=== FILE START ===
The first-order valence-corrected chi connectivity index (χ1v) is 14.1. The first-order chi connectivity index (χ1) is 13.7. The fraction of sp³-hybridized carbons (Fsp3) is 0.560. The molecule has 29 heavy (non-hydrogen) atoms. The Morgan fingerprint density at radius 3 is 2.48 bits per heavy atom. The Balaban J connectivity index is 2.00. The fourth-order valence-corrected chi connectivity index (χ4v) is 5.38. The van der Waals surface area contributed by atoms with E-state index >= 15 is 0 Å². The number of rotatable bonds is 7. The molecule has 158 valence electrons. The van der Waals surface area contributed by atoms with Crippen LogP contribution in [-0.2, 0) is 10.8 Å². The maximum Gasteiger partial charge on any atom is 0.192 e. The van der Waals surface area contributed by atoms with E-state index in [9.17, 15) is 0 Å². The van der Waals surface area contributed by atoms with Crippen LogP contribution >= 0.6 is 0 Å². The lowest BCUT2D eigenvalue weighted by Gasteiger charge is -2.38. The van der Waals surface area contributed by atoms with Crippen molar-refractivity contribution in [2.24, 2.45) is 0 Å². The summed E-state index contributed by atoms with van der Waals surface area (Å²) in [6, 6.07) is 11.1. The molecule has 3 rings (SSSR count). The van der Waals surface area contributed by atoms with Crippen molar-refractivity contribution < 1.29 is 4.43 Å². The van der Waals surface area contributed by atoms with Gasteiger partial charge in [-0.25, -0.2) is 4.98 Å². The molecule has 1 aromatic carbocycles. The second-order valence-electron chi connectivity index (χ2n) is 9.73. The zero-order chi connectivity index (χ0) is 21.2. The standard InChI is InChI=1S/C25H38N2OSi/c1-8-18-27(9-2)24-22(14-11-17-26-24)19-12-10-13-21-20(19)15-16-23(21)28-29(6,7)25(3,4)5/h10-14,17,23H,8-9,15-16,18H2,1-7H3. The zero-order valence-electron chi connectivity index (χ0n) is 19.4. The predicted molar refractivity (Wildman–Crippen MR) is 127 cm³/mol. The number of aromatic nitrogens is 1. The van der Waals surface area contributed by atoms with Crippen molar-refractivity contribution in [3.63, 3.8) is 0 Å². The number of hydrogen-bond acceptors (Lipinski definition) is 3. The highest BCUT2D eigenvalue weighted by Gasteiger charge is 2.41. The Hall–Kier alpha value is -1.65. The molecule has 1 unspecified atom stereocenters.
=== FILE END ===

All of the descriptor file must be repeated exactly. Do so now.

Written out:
The first-order valence-corrected chi connectivity index (χ1v) is 14.1. The first-order chi connectivity index (χ1) is 13.7. The fraction of sp³-hybridized carbons (Fsp3) is 0.560. The molecule has 29 heavy (non-hydrogen) atoms. The Morgan fingerprint density at radius 3 is 2.48 bits per heavy atom. The Balaban J connectivity index is 2.00. The fourth-order valence-corrected chi connectivity index (χ4v) is 5.38. The van der Waals surface area contributed by atoms with E-state index >= 15 is 0 Å². The number of rotatable bonds is 7. The molecule has 158 valence electrons. The van der Waals surface area contributed by atoms with Crippen LogP contribution in [-0.2, 0) is 10.8 Å². The maximum Gasteiger partial charge on any atom is 0.192 e. The van der Waals surface area contributed by atoms with E-state index in [9.17, 15) is 0 Å². The van der Waals surface area contributed by atoms with Crippen LogP contribution >= 0.6 is 0 Å². The lowest BCUT2D eigenvalue weighted by Gasteiger charge is -2.38. The van der Waals surface area contributed by atoms with Crippen molar-refractivity contribution in [2.24, 2.45) is 0 Å². The summed E-state index contributed by atoms with van der Waals surface area (Å²) in [6, 6.07) is 11.1. The molecule has 3 rings (SSSR count). The van der Waals surface area contributed by atoms with Crippen molar-refractivity contribution < 1.29 is 4.43 Å². The van der Waals surface area contributed by atoms with Gasteiger partial charge in [-0.25, -0.2) is 4.98 Å². The molecule has 1 aromatic carbocycles. The second-order valence-electron chi connectivity index (χ2n) is 9.73. The zero-order chi connectivity index (χ0) is 21.2. The standard InChI is InChI=1S/C25H38N2OSi/c1-8-18-27(9-2)24-22(14-11-17-26-24)19-12-10-13-21-20(19)15-16-23(21)28-29(6,7)25(3,4)5/h10-14,17,23H,8-9,15-16,18H2,1-7H3. The zero-order valence-electron chi connectivity index (χ0n) is 19.4. The predicted molar refractivity (Wildman–Crippen MR) is 127 cm³/mol. The number of aromatic nitrogens is 1. The van der Waals surface area contributed by atoms with Crippen molar-refractivity contribution in [3.63, 3.8) is 0 Å². The number of hydrogen-bond acceptors (Lipinski definition) is 3. The highest BCUT2D eigenvalue weighted by Gasteiger charge is 2.41. The Hall–Kier alpha value is -1.65. The molecule has 1 unspecified atom stereocenters.